Production Reconstruction, Environment and Energy Minister Panayiotis Lafazanis will request three conditions for the further development of the TAP (Trans Adriatic Pipeline) project when he meets with Azeri officials in Baku today and tomorrow, these being significantly reduced natural gas prices, the Greek state’s participation in the TAP consortium’s equity share, and the establishment of annual transmission fees compensating Greece for the pipeline’s crossing through Greek territory.
The newly appointed Greek minister, on his first official trip abroad, will meet with various Azeri officials, including the country’s president Ilham Aliyev, as well as TAP officials, on his two-day visit to Baku, whose agenda includes a South Stream conference, to be attended by all six regional energy ministers whose countries are involved in the project, to transmit natural gas from Azerbaijan to Europe.
The price reduction to be requested by Lafazanis will concern current Azeri supply prices to Greece as well as those from 2020 onwards, when the TAP project is expected to be launched. Once operating, the infrastructure project is expected to supply one billion cubic meters of Azeri gas to Greece each year.
The minister’s request for the Greek state’s participation in the TAP consortium may be established through DEPA, the Public Gas Corporation, or other alternatives. Lafazanis’s intention to secure transmission fees for Greece had not been included in the initial agreement. Instead, prospective Greek earnings from the project were limited to tax revenues.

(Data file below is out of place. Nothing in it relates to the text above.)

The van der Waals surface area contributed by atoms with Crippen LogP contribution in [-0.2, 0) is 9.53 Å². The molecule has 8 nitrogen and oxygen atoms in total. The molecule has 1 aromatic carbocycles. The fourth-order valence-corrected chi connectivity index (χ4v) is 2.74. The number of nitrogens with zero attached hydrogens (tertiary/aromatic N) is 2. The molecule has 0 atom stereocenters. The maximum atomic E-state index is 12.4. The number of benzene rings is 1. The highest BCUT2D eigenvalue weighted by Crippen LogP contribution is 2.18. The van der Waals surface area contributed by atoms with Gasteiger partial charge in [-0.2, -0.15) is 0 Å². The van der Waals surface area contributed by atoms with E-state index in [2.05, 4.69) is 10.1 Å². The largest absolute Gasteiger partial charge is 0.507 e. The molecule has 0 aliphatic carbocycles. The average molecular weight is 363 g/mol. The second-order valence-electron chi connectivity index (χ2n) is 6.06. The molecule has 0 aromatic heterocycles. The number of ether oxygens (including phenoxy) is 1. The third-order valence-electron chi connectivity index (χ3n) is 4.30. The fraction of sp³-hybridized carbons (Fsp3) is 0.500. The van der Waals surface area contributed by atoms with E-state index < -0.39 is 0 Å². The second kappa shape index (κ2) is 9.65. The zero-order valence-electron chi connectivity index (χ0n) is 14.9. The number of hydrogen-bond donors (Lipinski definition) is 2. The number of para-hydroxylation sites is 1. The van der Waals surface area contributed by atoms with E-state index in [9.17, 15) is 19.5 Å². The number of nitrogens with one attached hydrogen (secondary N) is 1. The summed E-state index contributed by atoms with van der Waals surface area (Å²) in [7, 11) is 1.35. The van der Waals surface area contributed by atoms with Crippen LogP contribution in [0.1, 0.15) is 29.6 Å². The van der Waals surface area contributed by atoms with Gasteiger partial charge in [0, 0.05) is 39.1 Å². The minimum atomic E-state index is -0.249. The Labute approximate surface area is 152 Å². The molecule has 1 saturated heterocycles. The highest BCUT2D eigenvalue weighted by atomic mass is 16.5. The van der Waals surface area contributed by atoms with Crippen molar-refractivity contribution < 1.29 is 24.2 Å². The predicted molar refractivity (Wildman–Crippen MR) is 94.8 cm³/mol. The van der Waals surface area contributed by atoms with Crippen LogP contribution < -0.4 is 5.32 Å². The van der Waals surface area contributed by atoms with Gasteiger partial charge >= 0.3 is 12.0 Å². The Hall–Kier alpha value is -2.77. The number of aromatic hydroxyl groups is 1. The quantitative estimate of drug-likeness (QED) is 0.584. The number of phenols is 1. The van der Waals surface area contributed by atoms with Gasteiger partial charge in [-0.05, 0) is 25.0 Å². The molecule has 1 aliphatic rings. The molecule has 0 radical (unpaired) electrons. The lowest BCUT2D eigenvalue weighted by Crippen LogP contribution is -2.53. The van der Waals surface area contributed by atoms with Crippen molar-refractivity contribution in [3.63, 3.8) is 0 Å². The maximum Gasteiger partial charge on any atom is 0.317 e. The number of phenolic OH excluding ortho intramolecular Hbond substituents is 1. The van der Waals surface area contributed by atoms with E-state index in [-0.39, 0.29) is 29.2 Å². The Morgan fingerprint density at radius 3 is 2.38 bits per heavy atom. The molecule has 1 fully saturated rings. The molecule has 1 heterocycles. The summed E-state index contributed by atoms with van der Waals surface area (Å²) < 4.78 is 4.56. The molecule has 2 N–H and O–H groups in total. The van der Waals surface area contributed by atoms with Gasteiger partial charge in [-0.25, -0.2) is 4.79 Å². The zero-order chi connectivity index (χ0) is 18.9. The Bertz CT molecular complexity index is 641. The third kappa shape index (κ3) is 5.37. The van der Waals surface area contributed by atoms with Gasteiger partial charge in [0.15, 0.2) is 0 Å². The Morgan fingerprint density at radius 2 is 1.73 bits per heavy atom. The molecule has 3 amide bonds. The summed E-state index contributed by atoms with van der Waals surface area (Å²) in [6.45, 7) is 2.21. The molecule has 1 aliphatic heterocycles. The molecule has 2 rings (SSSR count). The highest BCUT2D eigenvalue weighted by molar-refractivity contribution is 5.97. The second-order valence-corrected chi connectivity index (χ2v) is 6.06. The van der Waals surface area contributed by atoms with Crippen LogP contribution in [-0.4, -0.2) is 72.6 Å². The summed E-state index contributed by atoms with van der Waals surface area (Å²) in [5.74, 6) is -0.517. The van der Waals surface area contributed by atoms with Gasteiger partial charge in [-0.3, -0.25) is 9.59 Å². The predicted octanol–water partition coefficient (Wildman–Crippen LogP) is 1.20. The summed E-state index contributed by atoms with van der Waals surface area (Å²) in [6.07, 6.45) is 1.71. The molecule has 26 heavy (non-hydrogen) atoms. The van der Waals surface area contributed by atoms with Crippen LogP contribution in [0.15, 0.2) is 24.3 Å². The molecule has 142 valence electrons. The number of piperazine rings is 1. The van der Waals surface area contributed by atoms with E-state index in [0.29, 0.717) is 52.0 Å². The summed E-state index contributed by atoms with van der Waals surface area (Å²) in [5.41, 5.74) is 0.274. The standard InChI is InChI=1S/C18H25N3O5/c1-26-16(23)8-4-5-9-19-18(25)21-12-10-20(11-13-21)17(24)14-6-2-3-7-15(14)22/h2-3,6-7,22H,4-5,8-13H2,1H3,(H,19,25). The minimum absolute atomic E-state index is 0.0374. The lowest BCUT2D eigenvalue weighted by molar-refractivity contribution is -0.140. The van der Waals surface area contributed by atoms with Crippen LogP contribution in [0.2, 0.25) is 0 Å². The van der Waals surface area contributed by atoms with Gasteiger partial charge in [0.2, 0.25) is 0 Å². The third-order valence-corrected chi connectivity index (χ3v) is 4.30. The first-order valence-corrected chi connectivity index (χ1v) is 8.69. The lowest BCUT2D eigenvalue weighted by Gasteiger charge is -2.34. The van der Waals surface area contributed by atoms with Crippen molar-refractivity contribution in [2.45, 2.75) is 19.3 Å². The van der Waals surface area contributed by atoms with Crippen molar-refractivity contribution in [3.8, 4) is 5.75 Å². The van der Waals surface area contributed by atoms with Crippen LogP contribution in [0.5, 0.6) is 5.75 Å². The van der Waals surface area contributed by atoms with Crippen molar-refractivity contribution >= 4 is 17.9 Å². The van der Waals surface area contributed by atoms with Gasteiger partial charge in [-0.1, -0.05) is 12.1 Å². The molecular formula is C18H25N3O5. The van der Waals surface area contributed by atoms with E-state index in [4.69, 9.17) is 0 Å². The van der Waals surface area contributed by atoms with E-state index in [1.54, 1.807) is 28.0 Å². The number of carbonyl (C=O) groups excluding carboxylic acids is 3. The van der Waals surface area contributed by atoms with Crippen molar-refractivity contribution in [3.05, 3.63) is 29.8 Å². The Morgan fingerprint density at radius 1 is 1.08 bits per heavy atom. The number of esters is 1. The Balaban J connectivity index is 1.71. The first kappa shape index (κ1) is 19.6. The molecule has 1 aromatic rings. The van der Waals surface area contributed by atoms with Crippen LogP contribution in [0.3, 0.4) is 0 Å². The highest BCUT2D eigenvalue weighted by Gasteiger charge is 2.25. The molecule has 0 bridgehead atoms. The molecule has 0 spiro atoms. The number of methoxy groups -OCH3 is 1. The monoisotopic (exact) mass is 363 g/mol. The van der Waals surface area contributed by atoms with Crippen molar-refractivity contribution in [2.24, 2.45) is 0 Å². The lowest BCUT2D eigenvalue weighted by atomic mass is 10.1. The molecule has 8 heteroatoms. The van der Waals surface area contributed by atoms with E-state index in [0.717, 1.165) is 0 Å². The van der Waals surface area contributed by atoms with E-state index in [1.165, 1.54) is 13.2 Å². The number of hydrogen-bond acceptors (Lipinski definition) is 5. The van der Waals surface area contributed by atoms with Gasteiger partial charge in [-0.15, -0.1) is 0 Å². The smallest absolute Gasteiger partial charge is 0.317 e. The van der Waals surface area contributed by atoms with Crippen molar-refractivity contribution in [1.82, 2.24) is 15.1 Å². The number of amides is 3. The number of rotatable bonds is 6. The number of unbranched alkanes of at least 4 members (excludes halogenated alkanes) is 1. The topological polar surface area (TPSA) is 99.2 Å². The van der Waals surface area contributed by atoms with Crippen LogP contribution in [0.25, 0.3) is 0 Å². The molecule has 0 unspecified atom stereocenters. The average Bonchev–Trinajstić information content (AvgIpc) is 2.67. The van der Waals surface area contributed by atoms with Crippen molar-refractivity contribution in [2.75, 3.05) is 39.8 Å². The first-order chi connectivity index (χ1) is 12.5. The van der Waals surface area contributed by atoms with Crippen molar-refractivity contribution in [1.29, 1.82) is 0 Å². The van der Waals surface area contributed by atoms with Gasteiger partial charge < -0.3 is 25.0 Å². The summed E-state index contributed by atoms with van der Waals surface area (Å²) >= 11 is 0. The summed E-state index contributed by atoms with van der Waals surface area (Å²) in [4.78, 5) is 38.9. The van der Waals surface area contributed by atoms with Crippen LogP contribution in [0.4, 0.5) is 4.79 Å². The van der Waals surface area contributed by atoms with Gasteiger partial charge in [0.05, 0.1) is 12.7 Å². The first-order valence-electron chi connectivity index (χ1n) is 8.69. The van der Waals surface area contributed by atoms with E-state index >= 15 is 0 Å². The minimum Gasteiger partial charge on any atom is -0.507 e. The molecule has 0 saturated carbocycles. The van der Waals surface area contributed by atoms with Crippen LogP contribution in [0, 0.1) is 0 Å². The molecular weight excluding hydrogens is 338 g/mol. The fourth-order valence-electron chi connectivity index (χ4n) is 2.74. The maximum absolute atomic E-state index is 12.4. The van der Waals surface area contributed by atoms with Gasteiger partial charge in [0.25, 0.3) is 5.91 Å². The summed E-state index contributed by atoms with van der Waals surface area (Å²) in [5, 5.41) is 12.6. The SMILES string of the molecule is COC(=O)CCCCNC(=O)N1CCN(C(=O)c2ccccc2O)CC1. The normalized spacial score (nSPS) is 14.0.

Whether Lafazanis will successfully secure these three conditions, and, if so, what Azeri officials may demand in exchange, remains to be seen.
Interestingly, the South Stream conference will also be attended by the European Commission’s Vice President Maros Sefcovic, in charge of Energy Union. Therefore, Lafazanis’s declaration, to domestic recipients, of “multi-dimensional and multi-leveled energy diplomacy”, which also takes in Russia, will be put to the test.
Aides close to Lafazanis have indicated, both before and after the January 25 snap elections, that Greece would examine the possibility of participating in a Russian-Turkish plan for Turkish Stream – as an alternative to the apparently scrapped South Stream plan for transmitting Russian gas into Europe through the south – and the establishment of a gas hub in northern Greece. \
Just one week ago, Sefcovic had categorically opposed the Turkish Stream plan, noting that it was not feasible, and did not comply with legal agreements reached between European companies and Moscow. Sefcovic added that if such a project did proceed, he highly doubted it would reach Greek-Turkish borders, but, instead, would probably cross through neighboring Bulgaria.
Also questionable, as energypress has pointed out in recent days, is the new Greek government’s intention to establish ties with both the Azeris and the Russians, a tricky balancing act at this point in time. Both the EU and the USA consider Azerbaijan as being Russia’s rival gas supplier to Europe, and a preferential choice as well, considering Russia’s unpopular entanglement in the unending Ukraine conflict. All this, at a time when Greece is being backed by the USA.
The previous Greek administration’s unfininished sale of DESFA, Greece’s natural gas grid operator, to Azeri company Socar will also undoubtedly be discussed during Lafazanis’s Baku visit.